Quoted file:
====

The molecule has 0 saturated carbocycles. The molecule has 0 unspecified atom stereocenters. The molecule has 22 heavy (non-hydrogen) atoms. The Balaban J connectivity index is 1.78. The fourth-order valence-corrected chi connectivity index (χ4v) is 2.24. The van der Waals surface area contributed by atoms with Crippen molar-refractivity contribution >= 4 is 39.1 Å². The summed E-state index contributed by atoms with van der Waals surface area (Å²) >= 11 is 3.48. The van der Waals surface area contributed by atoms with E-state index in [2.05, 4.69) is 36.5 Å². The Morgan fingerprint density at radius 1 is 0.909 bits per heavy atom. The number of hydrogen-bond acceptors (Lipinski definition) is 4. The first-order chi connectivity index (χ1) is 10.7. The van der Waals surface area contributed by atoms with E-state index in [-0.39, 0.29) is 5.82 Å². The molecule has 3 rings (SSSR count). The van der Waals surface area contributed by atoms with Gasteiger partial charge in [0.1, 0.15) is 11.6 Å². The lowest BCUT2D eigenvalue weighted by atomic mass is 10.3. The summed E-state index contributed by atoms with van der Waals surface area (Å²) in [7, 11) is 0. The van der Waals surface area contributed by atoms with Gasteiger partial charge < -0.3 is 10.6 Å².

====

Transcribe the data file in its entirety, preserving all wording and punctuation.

The molecule has 0 saturated carbocycles. The molecule has 0 unspecified atom stereocenters. The molecule has 22 heavy (non-hydrogen) atoms. The Balaban J connectivity index is 1.78. The fourth-order valence-corrected chi connectivity index (χ4v) is 2.24. The van der Waals surface area contributed by atoms with Crippen molar-refractivity contribution >= 4 is 39.1 Å². The summed E-state index contributed by atoms with van der Waals surface area (Å²) >= 11 is 3.48. The van der Waals surface area contributed by atoms with E-state index in [2.05, 4.69) is 36.5 Å². The Morgan fingerprint density at radius 1 is 0.909 bits per heavy atom. The number of hydrogen-bond acceptors (Lipinski definition) is 4. The first-order chi connectivity index (χ1) is 10.7. The van der Waals surface area contributed by atoms with E-state index in [-0.39, 0.29) is 5.82 Å². The molecule has 3 rings (SSSR count). The van der Waals surface area contributed by atoms with Gasteiger partial charge in [0.1, 0.15) is 11.6 Å². The lowest BCUT2D eigenvalue weighted by atomic mass is 10.3. The summed E-state index contributed by atoms with van der Waals surface area (Å²) in [7, 11) is 0. The van der Waals surface area contributed by atoms with Gasteiger partial charge < -0.3 is 10.6 Å².